Draw a neat diagram showing different types of aquifers. Indicate and explain the various types of wells that result from these aquifers?by Madan Mohan
An unconfined aquifer is often shallow, and the vadose zone above it primarily contains permeable material. The top of the aquifer is the water table. The water table moves up and down on a seasonal basis. It is highest during the wet season owing to higher recharge and lower pumping rates (e.g., no irrigation), and lowest during the dry season because of limited recharge and higher use (e.g., a high rate of irrigation).
Confined aquifers may be shallow or deep, and are characterized by being separated from the surface by low-permeability strata (e.g., geologic layers) that confines the groundwater below it. In a confined aquifer, groundwater is generally under pressure. This water pressure may vary seasonally, similar to the water table in an unconfined aquifer.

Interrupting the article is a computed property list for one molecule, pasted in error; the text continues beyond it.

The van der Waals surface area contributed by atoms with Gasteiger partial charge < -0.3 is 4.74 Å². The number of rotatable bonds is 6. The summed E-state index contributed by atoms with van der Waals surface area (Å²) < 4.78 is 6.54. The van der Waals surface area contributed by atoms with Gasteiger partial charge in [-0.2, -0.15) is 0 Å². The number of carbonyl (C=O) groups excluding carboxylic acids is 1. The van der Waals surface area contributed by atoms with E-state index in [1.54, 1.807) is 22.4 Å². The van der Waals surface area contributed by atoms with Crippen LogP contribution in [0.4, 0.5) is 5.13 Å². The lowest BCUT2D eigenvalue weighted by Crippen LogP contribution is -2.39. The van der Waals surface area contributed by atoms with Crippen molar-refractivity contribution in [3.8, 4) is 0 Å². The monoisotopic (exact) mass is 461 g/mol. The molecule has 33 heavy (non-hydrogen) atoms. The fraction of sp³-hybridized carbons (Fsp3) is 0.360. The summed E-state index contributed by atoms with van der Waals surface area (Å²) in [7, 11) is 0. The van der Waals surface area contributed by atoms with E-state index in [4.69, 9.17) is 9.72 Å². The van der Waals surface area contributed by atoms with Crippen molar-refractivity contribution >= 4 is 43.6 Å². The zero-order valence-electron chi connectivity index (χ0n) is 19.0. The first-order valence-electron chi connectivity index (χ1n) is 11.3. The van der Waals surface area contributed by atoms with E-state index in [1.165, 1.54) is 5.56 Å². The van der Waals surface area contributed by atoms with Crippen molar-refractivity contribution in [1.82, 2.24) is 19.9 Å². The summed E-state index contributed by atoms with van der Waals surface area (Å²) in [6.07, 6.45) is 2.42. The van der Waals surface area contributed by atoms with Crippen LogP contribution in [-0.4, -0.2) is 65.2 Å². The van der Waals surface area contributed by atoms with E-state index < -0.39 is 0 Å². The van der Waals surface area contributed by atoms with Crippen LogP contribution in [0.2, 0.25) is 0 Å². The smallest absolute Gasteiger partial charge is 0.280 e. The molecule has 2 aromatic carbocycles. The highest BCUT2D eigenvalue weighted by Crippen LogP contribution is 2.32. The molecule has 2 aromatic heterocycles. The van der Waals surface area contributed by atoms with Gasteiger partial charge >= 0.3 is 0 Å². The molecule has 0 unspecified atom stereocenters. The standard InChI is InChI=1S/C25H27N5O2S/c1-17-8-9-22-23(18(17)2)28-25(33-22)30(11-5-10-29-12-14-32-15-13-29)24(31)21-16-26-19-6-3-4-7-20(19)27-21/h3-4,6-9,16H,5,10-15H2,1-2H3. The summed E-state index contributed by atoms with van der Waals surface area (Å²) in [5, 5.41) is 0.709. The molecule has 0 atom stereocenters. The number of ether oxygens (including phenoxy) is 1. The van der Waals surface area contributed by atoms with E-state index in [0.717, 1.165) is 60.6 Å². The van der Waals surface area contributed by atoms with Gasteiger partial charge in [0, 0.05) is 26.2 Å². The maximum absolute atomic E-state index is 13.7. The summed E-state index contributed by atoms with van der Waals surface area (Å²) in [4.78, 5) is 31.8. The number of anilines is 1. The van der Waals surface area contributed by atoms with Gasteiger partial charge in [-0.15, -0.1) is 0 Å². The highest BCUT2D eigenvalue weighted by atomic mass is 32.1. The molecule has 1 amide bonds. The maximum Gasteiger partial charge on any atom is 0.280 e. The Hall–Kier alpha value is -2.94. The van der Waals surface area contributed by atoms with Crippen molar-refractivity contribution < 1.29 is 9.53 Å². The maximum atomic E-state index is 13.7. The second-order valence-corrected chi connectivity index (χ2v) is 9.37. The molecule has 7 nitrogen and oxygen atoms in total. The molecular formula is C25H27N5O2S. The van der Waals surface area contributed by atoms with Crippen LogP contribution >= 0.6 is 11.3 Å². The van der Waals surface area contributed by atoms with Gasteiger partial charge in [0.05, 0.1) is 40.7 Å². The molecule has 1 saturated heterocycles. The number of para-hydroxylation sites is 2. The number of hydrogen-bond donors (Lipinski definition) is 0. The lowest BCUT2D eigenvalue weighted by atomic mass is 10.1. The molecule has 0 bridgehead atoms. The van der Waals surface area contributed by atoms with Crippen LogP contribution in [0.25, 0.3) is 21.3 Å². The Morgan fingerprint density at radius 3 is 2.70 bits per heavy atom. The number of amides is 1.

Because groundwater in a confined aquifer is under pressure, it will rise in a well bore above the level of the aquifer penetrated by that well. One way to visualize this is to squeeze a milk or juice pouch that is punctured at the top by a straw. If the straw fits firmly into the squeezed pouch, the liquid will rise up into the straw, above its level inside the pouch.
Artesian and flowing artesian wells are typical of wells drilled into confined aquifers. An artesian well is one in which the groundwater rises above the level of the penetrated aquifer. The water in an artesian well will rise to an elevation at which the pressure of the water in the aquifer is matched by the pressure reflected by the elevation of the water in the well; this level is known as the hydrostatic level. If groundwater reaches all the way to the surface under its own pressure, the well is called a flowing artesian well.
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